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Sober living homes help people transition from the safe and highly structured environment of a treatment program back to regular life, where things aren’t always easy. They provide a safe, sober place to live while you work on developing and honing the skills you need to stay sober for the long-term.

But sober living homes will typically cost a little more than renting an apartment or paying a mortgage. That’s because it often includes a small staff and some programming. So is paying a little more for living expenses worth the benefits of sober living?

What Is Sober Living Like?

Not all sober living homes are alike. Some offer more structure than others, and some require more participation in on-site and off-site programming than others. Sober living homes can be large or small and may be based in a house or apartment building. Programming and rules vary among facilities.

In general, a sober home will have house rules that include helping out with chores, such as cooking and cleaning. It will require attendance at house meetings and support group meetings both on-site and in the community. It may require drug testing one or more times a week, and a curfew may be in place to ensure everyone’s home by a certain time at night.



The Benefits of Sober Living

Sober living offers real, tangible benefits to people in early recovery. According to a study published in the Journal of Psychoactive Drugs, a sober living situation after treatment promotes long-term abstinence, reduces arrests, improves employment and reduces symptoms of mental illness.1

Health, home, purpose and community are the four dimensions that support a life in recovery, according to the Substance Abuse and Mental Health Services Administration.2 A sober living facility embraces these pillars of recovery and promotes successful recovery in a number of ways:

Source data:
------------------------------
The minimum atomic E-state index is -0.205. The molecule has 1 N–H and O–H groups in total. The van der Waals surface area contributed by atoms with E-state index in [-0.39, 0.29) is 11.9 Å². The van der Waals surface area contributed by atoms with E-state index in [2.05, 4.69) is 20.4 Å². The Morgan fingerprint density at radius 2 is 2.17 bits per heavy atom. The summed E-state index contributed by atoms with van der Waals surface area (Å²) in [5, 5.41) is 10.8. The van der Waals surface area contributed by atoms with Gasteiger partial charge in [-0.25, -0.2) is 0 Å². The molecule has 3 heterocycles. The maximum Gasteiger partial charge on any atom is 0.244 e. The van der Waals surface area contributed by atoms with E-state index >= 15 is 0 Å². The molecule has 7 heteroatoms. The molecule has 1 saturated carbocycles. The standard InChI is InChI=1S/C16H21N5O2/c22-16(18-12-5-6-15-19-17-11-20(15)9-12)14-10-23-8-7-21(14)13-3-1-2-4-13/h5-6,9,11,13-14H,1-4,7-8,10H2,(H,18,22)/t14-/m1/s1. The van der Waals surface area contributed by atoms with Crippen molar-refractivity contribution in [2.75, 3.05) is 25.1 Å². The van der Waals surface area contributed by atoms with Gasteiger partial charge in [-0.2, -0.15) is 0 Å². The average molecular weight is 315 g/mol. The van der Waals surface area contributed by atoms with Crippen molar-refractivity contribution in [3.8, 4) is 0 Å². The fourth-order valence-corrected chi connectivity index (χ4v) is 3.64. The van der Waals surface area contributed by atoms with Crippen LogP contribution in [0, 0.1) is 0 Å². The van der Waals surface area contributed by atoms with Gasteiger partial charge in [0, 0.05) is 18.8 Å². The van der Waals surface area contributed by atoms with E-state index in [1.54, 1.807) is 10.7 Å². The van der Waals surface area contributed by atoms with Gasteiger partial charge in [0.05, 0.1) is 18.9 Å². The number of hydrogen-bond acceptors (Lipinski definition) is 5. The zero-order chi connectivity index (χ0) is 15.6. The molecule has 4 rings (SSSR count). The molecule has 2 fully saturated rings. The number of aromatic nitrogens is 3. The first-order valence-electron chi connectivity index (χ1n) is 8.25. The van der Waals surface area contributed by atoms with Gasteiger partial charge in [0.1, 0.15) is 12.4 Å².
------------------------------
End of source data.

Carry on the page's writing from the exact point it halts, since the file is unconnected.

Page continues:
It offers a high level of support. Living with others in various stages of recovery and attending regular support group meetings provides strong support in early recovery, which is crucial for success.

It provides some structure. Many sober living homes have a prescribed bed time and wake time and conduct morning exercise or meditation rituals, group meals and mandatory meetings, which provide structure and purpose for the day.

It helps you stay accountable. Regular drug testing and support group meetings help you accept responsibility for your thoughts and actions and help keep you accountable to yourself and your peers.

It gives you a safe place to hone your coping skills. Learning to manage a household—including cooking, cleaning, shopping, laundry and paying bills—is crucial for the high level of self-care needed for successful recovery. You’ll also have the opportunity to work on coping skills for dealing with stress, cravings and other triggers.

It helps you learn to have fun and relax in a life of sobriety. A healthy social life with plenty of opportunities for fun and relaxation is critical for successful recovery. Sober living homes offer lots of opportunities for recreation with other non-users.

The Cost of Sober Living

The cost of sober living depends on the facility, the type of program, the length of stay, the location and other factors. In some cases, sober living may cost a little more—or a lot more—than standard living facilities. But the extra cost is worth the support and other benefits of sober living.

Insurance may cover some or all of the cost of sober living. Additionally, many sober living facilities, including Real Recovery, offer financing or other financial assistance to ensure you can afford sober living if you need it.

Sober living can make a huge difference in your quality of life, sense of well-being and success in recovery. Real Recovery can help you decide if a sober living home is right for you.


References:

  1. https://www.ncbi.nlm.nih.gov/pmc/articles/PMC3057870/
  2. https://www.samhsa.gov/recovery